Were LGBT Americans welcome in Hollywood during the 1920s and 1930s?
Source: ONE Archives Foundation
Author: Emily Waldron
Grade Levels: High School: 11th Grade
This lesson is ideally used to supplement student learning of the 1920s era, and can provide opportunities to discuss social changes that accompany the Great Depression and the shift from the Roaring Twenties to the Great. It asks students to explore this era in Los Angeles, specific the entertainment industry and the nightlife developing in Hollywood during and after Prohibition. First in New York City and Harlem, then in Los Angeles, drag shows that drew crowds of black, white, gay and straight audiences gained popularity in these underground bars and venues. In addition, the changing nightlife of the 1920s was accompanied by shifts in literature, art, music, and film that challenged gender norms, embraced sexual ambiguity, and even featured LGBT characters or actors/performers in drag. The popularity of drag shows and blossoming of LGBT night life during this era, however, can be contrasted with the discriminated still faced by LGBT Americans. This included actors and actresses needing to keep their sexuality hidden, clubs being targeted and raided by the police, and by the 1930s, the industry regulating and censoring its content.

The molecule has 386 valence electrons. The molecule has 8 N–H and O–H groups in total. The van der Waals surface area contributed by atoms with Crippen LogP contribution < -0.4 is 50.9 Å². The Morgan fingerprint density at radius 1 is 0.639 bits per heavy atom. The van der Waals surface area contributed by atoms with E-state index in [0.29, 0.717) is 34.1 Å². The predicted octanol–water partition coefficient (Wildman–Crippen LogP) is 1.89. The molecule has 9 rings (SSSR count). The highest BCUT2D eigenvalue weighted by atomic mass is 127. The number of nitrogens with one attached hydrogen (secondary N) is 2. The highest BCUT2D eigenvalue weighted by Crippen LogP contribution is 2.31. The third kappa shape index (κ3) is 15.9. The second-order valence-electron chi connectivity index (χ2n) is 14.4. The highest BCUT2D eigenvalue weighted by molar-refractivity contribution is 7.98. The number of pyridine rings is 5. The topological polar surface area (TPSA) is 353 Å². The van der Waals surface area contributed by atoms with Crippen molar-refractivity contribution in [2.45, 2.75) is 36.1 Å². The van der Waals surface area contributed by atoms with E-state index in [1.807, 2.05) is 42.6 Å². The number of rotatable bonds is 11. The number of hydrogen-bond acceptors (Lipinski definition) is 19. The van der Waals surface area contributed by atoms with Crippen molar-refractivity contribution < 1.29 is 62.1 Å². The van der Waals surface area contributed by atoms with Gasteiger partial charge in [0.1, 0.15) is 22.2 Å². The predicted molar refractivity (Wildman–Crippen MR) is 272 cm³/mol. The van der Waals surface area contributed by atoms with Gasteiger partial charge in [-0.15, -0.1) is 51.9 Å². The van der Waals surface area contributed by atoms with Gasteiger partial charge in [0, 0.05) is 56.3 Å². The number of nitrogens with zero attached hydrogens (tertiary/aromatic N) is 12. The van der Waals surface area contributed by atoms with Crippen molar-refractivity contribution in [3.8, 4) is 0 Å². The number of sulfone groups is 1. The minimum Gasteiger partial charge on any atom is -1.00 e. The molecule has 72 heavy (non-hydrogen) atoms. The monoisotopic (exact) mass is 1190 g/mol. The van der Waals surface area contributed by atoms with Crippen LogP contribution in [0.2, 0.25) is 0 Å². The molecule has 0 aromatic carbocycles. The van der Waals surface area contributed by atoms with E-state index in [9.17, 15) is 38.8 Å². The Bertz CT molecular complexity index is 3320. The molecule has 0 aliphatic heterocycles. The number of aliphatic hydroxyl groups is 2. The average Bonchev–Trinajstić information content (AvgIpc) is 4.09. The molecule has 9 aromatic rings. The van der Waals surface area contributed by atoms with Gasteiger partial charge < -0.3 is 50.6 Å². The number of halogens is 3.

In this lesson, students are challenged to consider whether or not LGBT Americans were welcome in Hollywood during the 1920s and 1930s. They will first examine several primary and secondary sources to better understand this trend as well as the experiences of some LGBT individuals in Los Angeles (specifically Hollywood) during this time. Then, students will consider and gather evidence from these sources to engage in a Structured Academic Controversy.
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This lesson plan was developed through the annual Professional Learning Symposia facilitated by ONE Archives Foundation and the UCLA History-Geography Project. View and download other lesson plans from this project.